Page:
Degradation of the aggregates was also reduced upon deletion of ATG11, a gene involved in selective peroxisome degradation. In atg11 cells producing GFP-Cat mut numerous green spots were observed ( Fig.ꂊ ). However, vacuoles did not accumulate GFP as observed in the wild-type background (compare Fig.ਆ and Fig.ꂋ ). The block in autophagic degradation was furthermore evident from western blot analysis of these cells showing that cleavage of GFP from the GFP-Cat mut fusion protein was strongly reduced ( Fig.ꂌ ).
Figureਈ. Autophagic degradation of GFP-Cat mut is reduced in atg11 cells. (A) In H. polymorpha atg11 cells producing DsRed-SKL and GFP-Cat mut and grown on methanol for 16 h, most GFP-Cat mut spots colocalize with the peroxisomal matrix marker DsRed-SKL. Some of the green spots do not colocalize with DsRed-SKL. Most likely this is the result of the asymmetric peroxisome fission process, resulting in the formation of small aggregate-containing peroxisomes that contain no or very little DsRed-SKL. (B) Vacuolar staining of atg11 GFP-Cat mut cells with FM 4 dye. GFP fluorescence in the vacuoles is reduced in atg11 cells relative to the wild-type control (see Fig.ਆ ). The bar represents 1 µm. (C) Western blots decorated with anti-GFP antibodies fail to demonstrate the GFP cleavage product (arrow) in atg11 cells producing GFP-Cat mut .
This error usually means that your image planes are larger than the maximum supported size.
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Plant materials and growth conditions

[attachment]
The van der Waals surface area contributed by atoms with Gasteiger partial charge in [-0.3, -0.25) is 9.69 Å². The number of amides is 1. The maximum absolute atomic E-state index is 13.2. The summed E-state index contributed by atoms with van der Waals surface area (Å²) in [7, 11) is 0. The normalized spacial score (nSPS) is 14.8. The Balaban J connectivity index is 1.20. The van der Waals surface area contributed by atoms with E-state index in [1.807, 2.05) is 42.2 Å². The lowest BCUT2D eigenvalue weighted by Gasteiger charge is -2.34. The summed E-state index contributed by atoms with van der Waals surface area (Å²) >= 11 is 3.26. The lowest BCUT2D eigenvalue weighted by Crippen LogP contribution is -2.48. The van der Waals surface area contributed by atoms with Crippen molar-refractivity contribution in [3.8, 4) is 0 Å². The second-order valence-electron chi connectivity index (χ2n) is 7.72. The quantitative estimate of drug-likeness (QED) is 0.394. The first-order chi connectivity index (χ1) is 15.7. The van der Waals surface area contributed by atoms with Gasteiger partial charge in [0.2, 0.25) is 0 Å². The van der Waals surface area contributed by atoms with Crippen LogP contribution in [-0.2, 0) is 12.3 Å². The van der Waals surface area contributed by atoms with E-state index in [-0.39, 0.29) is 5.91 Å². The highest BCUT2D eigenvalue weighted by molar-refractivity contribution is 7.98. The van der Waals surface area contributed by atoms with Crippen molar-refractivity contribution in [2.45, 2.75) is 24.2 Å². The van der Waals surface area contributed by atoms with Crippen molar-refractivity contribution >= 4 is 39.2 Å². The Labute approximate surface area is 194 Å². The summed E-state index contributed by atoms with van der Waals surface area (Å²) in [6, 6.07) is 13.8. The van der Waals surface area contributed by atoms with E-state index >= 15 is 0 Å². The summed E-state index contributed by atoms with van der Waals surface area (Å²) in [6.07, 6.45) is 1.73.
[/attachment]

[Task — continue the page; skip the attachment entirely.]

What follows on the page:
Arabidopsis (Columbia-0) and the T-DNA insertion mutant line (SALK_056011, locus At4g17740) were obtained from the Arabidopsis Resource Center (Columbus, OH). Seedlings were grown on 1/2 MS medium containing 3.0% sucrose (pH 5.7) for 4 weeks under the conditions of 16 h light / 8 h dark cycle and 20 μmol photons m − 2 s − 1 light intensity during the light periods.
Blue native PAGE and 2D SDS-PAGE
Chloroplasts were extracted from 50 wild-type and 50 atctpa-mutant plants. Blue native gel electrophoresis was performed as described previously [25, 38]. For 2D SDS-PAGE, the blue native gel lanes were excised with a razor blade and incubated in 2 × SDS sample buffer containing 2.5% (vol / vol) β-mercaptoethanol (β-ME) for 20 min at 75 °C, then for 20 min at 25 °C. Lanes with denatured proteins were placed on top of 12% SDS gels, then subjected to the second dimensional separation.
For immunoblotting, protein samples were separated on 12% SDS gels and transferred to nitrocellulose membranes (BioTrace™ NT nitrocellulose, Mexico) followed by a western blot analysis. After blocking with 5% milk, the membranes were subsequently incubated with primary antibodies generated against the indicated proteins and detected using the Super Signal™ West Pico PLUS Chemiluminescent Substrate kit (Thermo Scientific, USA).
Yeast two-hybrid assay and growth curves analysis
The yeast two-hybrid assay was performed using the Split Ubiquitin System (DUAL membrane, Dualsystems Biotech) as described previously [39, 40]. The mature D1 (amino acids 1–344) and pD1 (amino acids 1–353) were cloned into pCCW-STE vector (encoding the Cub-LexA-VP16 fragment) as the bait for interaction assay. CP43, CP47 and D2 were cloned into pDSL-Nx vector (encoding the NubG fragment) as the prey for the assay. Yeast strain NMY32 was co-transformed with the bait and prey constructs, respectively. The interactions were determined by the growth of yeast cells on agar plates with Synthetic Defined (SD) medium lacking Trp, Leu, His, and adenine (SD-Trp Leu His Ade, FunGenome) without or with 2 mM 3-amino-1, 2, 4-Triazole (3-AT). The growth curves of liquid cultured yeast cells were obtained by measuring the absorbance at 600 nM (OD600). Six colonies of each transformation were cultured in SD-Trp Leu His Ade medium containing 30 μg / ml kanamycine. The OD600 values were recorded at various time points. pDSL-Nx vector was used as the negative control, and NubI was used as the positive control.
ImageJ (https://imagej.nih.gov/ij/) was employed to qualify the distribution ratio of PSII subunits among different subcomplexes.